Lighting Systems Help Keep University Campuses Safe


Many universities choose to install security camera systems to help keep students and faculty safe during the daytime hours. To maintain their effectiveness at night, most campus authorities install lighting systems to keep the campus illuminated. Surveillance cameras are great allies for catching criminals in the act and providing evidence in theft and assault cases, but if the area in question was too dark view at the time of the incident, the footage will prove to be useless. Before installing security cameras, administrators should consider implementing a lighting system to eliminate dark spots and uneven lighting on campus.

The Illuminating Engineering Society of North America released a Guideline for Security Lighting for People, Property and Public Spaces with information on effective lighting strategies and other things to consider when devising a plan. According to the guideline, lighting deters crime in two ways. First, it helps authorities facilitate surveillance in the community after dark. Second, lighting has been found to increase confidence in the community through perceived control, which can affect local crime levels.

Keeping public spaces safe requires a combination of locations and objectives. By considering what security measures are most important and the locations that require the most surveillance, administrators can maintain consistent levels of safety in all areas of campus.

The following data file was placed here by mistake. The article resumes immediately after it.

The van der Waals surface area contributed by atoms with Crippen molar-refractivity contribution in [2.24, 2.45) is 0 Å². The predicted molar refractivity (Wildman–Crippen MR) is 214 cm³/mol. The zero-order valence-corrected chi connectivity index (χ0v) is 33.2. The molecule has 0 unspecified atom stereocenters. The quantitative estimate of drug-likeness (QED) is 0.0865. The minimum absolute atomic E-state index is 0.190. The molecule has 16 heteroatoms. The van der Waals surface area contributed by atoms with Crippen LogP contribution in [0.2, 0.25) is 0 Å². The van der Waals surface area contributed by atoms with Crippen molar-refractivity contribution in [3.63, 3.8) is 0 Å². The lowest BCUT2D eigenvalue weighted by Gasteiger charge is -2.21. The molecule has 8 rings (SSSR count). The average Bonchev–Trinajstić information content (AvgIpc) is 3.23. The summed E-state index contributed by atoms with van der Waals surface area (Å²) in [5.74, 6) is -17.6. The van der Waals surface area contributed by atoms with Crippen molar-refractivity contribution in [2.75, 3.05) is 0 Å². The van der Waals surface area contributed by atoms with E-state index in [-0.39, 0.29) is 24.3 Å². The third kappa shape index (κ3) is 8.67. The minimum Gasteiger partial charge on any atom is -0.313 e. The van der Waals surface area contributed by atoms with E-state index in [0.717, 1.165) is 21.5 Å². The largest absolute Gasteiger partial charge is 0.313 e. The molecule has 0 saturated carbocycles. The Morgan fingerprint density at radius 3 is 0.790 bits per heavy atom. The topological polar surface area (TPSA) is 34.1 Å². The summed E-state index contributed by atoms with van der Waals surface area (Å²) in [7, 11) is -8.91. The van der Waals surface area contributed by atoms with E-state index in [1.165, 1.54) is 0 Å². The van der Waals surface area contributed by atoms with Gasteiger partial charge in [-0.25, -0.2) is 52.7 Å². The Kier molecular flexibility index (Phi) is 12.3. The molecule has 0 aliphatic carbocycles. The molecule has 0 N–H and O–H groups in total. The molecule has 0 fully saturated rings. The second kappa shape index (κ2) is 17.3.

Creating an even, well-spaced lighting plan is essential for security on a college campus. If some areas are darker than others, criminals will target these locations more heavily than areas with brighter lights or fewer hiding places. IESNA recommended that universities pay particular attention to parking facilities and sidewalks, as these areas tend to be targeted more than other locations on campus. Schools and institutions are advised to install at least three foot candles in parking structures and one foot candle on all sidewalks.


To figure out which equipment and locations will be most helpful on campus, administrators and law enforcement officials can join together to review the area. Lighting will be part of the campus' comprehensive security program, and it is therefore important that it integrates well with the rest of the initiatives. Taking responsibility, anticipated threats, time, hardened security elements, maintenance issues, anticipated outcomes, fight or flight options, active and passive deterrents and other factors into account will help ensure that all critical principles are considered in the planning phase


Feb 3rd 2021 richard

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